It's one thing to know your child's brain isn't healthy and its another story to have understanding.  That little hypothalamus in such a sad state.  But it's been an enormous relief, honestly.  Gone are the doubts we had about the use of psychotropic drugs.  The questions about the exhaustive amount of therapies we have Robert in, the effects of so much medical intervention and seeking of treatment that permeates the function of our entire family, gone are the questions I have about all the surgeries, drugs and treatments.  We do it because we have to.  We always had to, we just didn't understand why and in retrospect, the urgency.  We've begun full treatment for narcolepsy.  We know he has Celiacs in addition to the struggles that accompany so much stomach surgery. We're testing bone density, we're looking at hormones, we're learning how to regulate temperature for him and we aren't lost in a sea of confusion as one system of the body after another struggles.  We know that little central hub is sending out mixed messages and we are ahead of the game because we know what the hypothalamus is in charge of.  We can anticipate difficulties for the first time in Robert's short but exponentially vast life.  Game changer.  We aren't waiting around for something else to go wrong.

We can stop searching for short term answers and focus on long term solutions.  Doors are opening up everywhere and Bobby will be starting school in a few short weeks. It's all really exiting and rewarding and best and biggest of all, hopeful.  What more can you ask of life?   xoxo Agnes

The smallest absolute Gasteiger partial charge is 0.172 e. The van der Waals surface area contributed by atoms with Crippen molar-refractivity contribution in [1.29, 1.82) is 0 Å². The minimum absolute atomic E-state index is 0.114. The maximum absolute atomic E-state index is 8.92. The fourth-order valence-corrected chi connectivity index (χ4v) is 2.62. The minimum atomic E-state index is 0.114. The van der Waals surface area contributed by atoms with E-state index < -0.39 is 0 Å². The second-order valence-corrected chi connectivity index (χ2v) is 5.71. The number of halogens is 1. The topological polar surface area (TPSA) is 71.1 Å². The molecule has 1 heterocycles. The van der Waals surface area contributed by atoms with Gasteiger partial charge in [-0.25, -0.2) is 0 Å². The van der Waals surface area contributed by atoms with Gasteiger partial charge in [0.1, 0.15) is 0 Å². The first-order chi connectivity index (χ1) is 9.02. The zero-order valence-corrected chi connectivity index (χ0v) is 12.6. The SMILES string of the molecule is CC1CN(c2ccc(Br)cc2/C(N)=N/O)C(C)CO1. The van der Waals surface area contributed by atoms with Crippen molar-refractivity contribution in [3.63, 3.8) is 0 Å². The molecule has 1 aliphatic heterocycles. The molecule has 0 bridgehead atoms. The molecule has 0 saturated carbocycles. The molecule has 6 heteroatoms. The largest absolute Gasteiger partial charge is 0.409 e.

Tuesday, April 1, 2014

Things I Dream About

Working at Anthropologie.  Am I really qualified?  Hell if I know!  I like to think that as a creative who is always challenging myself to grow and who enjoys a multiplicities of mediums strongly represented in interior decor I pretend to myself I'd fit right in.  But what really draws me about this place is the amount of time and love that goes into creating an atmosphere for the browsing shoppers. I really want to be a part of that.  Anthropologie is really about an experience; an experience where every shopper enters their own adventure and creates a feel that is totally unique to their own soul.  I don't think there is another place out there that captures this moment quite like Anthro does.  When spare time and peace are hard to come by, I wander in there and always find some bliss; a reprieve from the difficulties and stress that we all live with and through, not just as parents to special needs children but as all who walk through this world.  I think my greatest inspiration is the challenge of the creativity.  So often the materials used in the store displays are simple and readily available but handled in such a manner that they take on new life.
Mary Brandenburg's  beautifully artful captures (she is amazingly talented) reminded me of what I love best about this store; it's mission to share delight in the details and the promise that everyone deserves a bit of beauty in their life.  I could go on and on, waxing (and waning) poetical, but y'all know I'm right.  You all do.   xoxo Agnes